Entertainment

Thursday 30 March 2017

Electric Picnic: Neil Barnes

When the very loud Leftfield quit over a decade ago, it was too soon, says one half of the duo, Neil Barnes. But, as he tells Eamon Sweeney, this time round it’s all about nostalgia not volume

Eamon Sweeney

Eamon Sweeney

Leftfield ruled the dance supergroup roost in the mid to late 90s. Their debut album Leftism spectacularly set out their sonic stall, nailing highly original progressive house and techno anthems, featuring memorable vocal cameos from John Lydon and Toni Halliday.

The London-based duo were a devastating live act, noted for being one the loudest bands on the whole planet. Headline appearances at Homelands and the festival formerly known as Witnness are the stuff of legend. After an absence of nearly a decade, founder member Neil Barnes is putting the show back on the road.

"Obviously, it's nostalgia on one level and I wholeheartedly accept that," Barnes admits over a morning coffee in the Morrison Hotel. "There isn't a new album or any of those things that you'd normally associate with a comeback or reunion. But there's a lot of affection for the music and goodwill towards Leftfield, which is why I've decided to do this. Also, we never overdid it. We actually didn't do that many gigs, so a lot of people have never seen a Leftfield show."

Returning to the Leftfield canon after a decade-long hiatus was a strange experience for Barnes. "Initially, it was weird," he confesses. "Last night [in TriPod] felt wonderful. I felt a bit divorced from it. You can't get too carried away by the bravado, it's just work for me. For years, I didn't listen to any of it. It was the last century when those tracks first came out.

"Thanks to YouTube, I was able to look at the early concerts to remind myself what I liked about it, what I didn't like and what could be improved. I reconnected with it and I listened to the albums and set the challenge of making it sound better. The sound quality and equipment is better now, so it should be better. It's fun rather than being a sad old man going through the motions. I love it when people see Release the Pressure and smile. We never did that live, so it's a whole new thrill."

Back in the day, Leftfield were famed for volume. At their first live show in Amsterdam, Dutch police were close to arresting the sound man. At a homecoming gig at Brixton Academy, plaster actually crumbled from the ceiling and Leftfield were banned from playing the historic south London venue.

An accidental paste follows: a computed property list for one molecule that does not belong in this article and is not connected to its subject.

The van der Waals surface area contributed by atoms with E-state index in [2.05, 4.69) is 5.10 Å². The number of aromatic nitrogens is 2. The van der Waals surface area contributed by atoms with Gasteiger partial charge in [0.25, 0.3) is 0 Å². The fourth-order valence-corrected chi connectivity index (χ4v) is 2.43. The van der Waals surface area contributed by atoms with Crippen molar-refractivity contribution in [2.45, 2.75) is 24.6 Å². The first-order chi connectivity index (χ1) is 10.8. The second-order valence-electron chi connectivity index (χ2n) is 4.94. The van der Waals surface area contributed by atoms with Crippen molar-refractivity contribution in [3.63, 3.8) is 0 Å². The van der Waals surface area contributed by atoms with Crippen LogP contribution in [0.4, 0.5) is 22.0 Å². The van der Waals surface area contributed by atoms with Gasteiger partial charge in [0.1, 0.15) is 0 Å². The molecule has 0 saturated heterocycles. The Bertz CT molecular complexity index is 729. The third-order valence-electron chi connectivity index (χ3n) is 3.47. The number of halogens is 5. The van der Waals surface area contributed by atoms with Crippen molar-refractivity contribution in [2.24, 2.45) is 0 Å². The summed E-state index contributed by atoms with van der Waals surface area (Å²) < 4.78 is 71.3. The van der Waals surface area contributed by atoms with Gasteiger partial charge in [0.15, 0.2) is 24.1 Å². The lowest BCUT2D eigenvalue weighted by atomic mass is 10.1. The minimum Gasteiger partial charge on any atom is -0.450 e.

"It wasn't about just being loud, but I'd admit that we were pretty loud," Barnes says. "The idea was to get the quality across as we had a very good sound system. We tried to do the same thing now, but you can't. It's impossible. With health and safety regulations, our hands are tied and there's guys there with meters now. You'll get fined in 90pc of venues in Europe if you're too loud.

"You can get away with more at some of the festivals if you go on at a certain time. The days of Brixton Academy are well over, but I think far too much was made of it, I really do. We weren't trying to deafen people. It was about quality, although sometimes we did probably go over the top a little bit. But I don't think the top end on a Leftfield track is as damaging as rock music. We used to say that to the guys monitoring us. When their backs were turned we'd turn it up, not let them into the booth or tape off their meters. We did all that. Now, every festival and local council is different, but it's stringent.

"When we were in Paris, we were 140db, which is louder than a jet plane. In France, it's only meant to be 90db. Our agent Russell was standing in front of the system stopping the guys from turning us off. When we played in Belgium, 60 people left and there was stuff in the paper about us being too loud. I don't want that anymore. Noel Gallagher put his head in the bassbins one night. I couldn't believe it. I told him he was completely mental."

Barnes's partner in ear-splitting crime, Paul Daley, wasn't able to fulfil touring commitments this summer, as he'd already booked into a studio. "He's been checking it out and he's sent me a couple of emails," Barnes reveals. "He's very happy with it. He made a decision to do other things at the moment, so that's it really. I took it on board fully aware that I wouldn't be doing it with him. He's very busy at the moment, but maybe things will change next year and he might want to get on board."

There is a sense of unfinished business about Leftfield. Some of their peers such as The Prodigy and Underworld soldiered on to notch up an extensive back catalogue, yet Leftfield only released two studio albums, even though they remain one of the biggest names in dance.

"I completely agree," Barnes nods. "It ended too soon. It's all in the past now and I think there will be room to do more. It's been difficult for electronic music in the last 10 years. It's been on the outside again and it's no longer a new thing.

"There's a lot of people doing fresh things. I love The xx, they're my favourite band at the moment, but there hasn't been an electronic album to do that to me for quite a while. Maybe it'll just be around the corner. Thank God for dubstep. I love it and people like Joker. I think it's the new music. There is still great electronica being made. The production these days is excellent."

As he warms up for his Electric Picnic appearance, is there any chance that John Lydon might make an appearance to sing Open Up? "I adore Public Image Ltd," Barnes gushes. "They are my biggest musical influence. He knows this, as I told him when we worked together on that track. If he wants to get onstage and do Open Up, I'm totally up for it. I won't say it to him, but maybe if he's reading this he might take a hint."

Leftfield play Electric Picnic on Saturday

Irish Independent

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